|Model & Expansions||Hostname / Label & Console Cable||Telnet Port & Baud|
|Cisco 2600 Router||NM-4E Ethernet module, WIC 2T||R1||1||6033||115200|
|Cisco 2600 Router||NM-4E Ethernet module, WIC 2T, WIC 1T||R2||2||6034||115200|
|Cisco 2600 Router||NM-4E Ethernet module, WIC 2T, WIC 1T||R3||3||6035||115200|
|Cisco 2600 Serial Console||NM-32A Async Serial module||SC1||N/A||N/A (Host)||9600 (NC)|
|Cisco Catalyst 3750 Switch||None||SW1||4||6036||9600|
|Cisco Catalyst 3750 Switch||None||SW2||5||6037||9600|
|Cisco Catalyst 3750 Switch||None||SW3||6||6038||9600|
|Cisco Catalyst 3750 Switch||None||SW4||7||6039||9600|
|Netgear FS108 Switch||Attached to SC1, which runs DHCP||(Actually User:angusp's||N/A||N/A||N/A|
This stuff is all in the network training rack (The 12U flight case)
All the networking equipment bar the Netgear dumb switch, which is unmanaged, runs Cisco IOS. It's not much like anything else and basically the help command is
? which will help you with all your options, give you more specific help with commands, and give you help with arguments. Use it!
The serial console server (SC1) runs DHCP from it's Ethernet 0/0 port (Round the back of the rack). This is usually plugged straight into the Netgear FS108 so via that you can access SC1 over telnet like so:
$ telnet 192.168.0.1
and to access all the other devices over serial via SC1, bearing in mind that the
CABLE_NUM is the console cable of the target device from the above table.
$ telnet 192.168.0.1 6032+CABLE_NUM
Serial on linux can be a bit difficult to set up. Basically google how to do it for your distro, this'll usually include adding your user to the
dialout group and maybe some device config. As for serial terminals, most are a bit shit. We'd suggest using
minicom from the terminal and
PuTTY from a GUI on Linux, and then Mac users have nicer things like
CoolTerm. I'm not too sure about Windows but stuff like
PuTTY seems to work well there also.
Saving Config Changes
IOS has the neat feature of not saving your config unless you tell it to - so if you totally screw it up and lock yourself out, power cycling the device will reset it to the previous config. Once something actually works and has been tested then you can save the config like so:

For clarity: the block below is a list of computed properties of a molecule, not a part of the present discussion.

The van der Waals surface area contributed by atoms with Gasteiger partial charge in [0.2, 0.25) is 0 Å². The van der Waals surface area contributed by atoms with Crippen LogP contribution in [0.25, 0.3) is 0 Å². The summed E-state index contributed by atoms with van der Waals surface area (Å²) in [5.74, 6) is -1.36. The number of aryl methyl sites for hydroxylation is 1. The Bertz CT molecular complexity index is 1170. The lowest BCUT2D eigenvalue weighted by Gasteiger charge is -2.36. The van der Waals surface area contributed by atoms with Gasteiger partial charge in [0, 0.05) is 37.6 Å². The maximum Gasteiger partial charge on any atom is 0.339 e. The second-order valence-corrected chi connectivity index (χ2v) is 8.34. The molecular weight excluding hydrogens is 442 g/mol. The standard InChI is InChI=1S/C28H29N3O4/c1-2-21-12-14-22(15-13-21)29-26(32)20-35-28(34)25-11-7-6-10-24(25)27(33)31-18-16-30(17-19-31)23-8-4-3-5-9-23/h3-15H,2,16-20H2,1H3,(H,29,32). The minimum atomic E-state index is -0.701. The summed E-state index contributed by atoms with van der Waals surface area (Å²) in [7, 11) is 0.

ios>enable Password: ios#copy running-config startup-config Destination filename [startup-config]? Building configuration... [OK] ios#
Give the password when prompted and hit enter at any further prompts. This will save the running config to the persistent memory. Also the reverse should (I haven't tried it) restore the boot config if you have't totally FUBAR'd the box.
ios#copy startup-config running-config
SC1 Serial Config
Enable the elevated privileges mode. Enter the password when prompted. (The # following the hostname indicates that privileged mode is enabled)
sc>enable Password: sc#
You can check the current serial config with
sc#show line Tty Typ Tx/Rx A Modem Roty AccO AccI Uses Noise Overruns Int * 0 CTY - - - - - 0 1 0/0 - 33 TTY 115200/115200 - - - - - 0 0 0/0 - 34 TTY 115200/115200 - - - - - 0 0 0/0 - 35 TTY 115200/115200 - - - - - 0 0 0/0 - 36 TTY 9600/9600 - - - - - 0 0 0/0 - 37 TTY 9600/9600 - - - - - 0 0 0/0 - 38 TTY 9600/9600 - - - - - 0 0 0/0 - ...
Enter configuration mode. Hit enter when prompted by the
Configure from terminal, memory, or network [terminal]? line.
sc#configure Configuring from terminal, memory, or network [terminal]? Enter configuration commands, one per line. End with CNTL/Z. sc(config)#
Type the following to configure a line. The Async card runs TTYs on lines 33 - 64, with like 33 being the 1st console cable from the hardware table. Use
? to check the other config details. (33 to 35 is an example - this will config lines 33, 34 & 35)
sc(config)#line tty 33 35 sc(config-line)# ...
Some of the more useful commands are
txspeed to set the baud rates of the cables you selected. Once again,
? is your friend.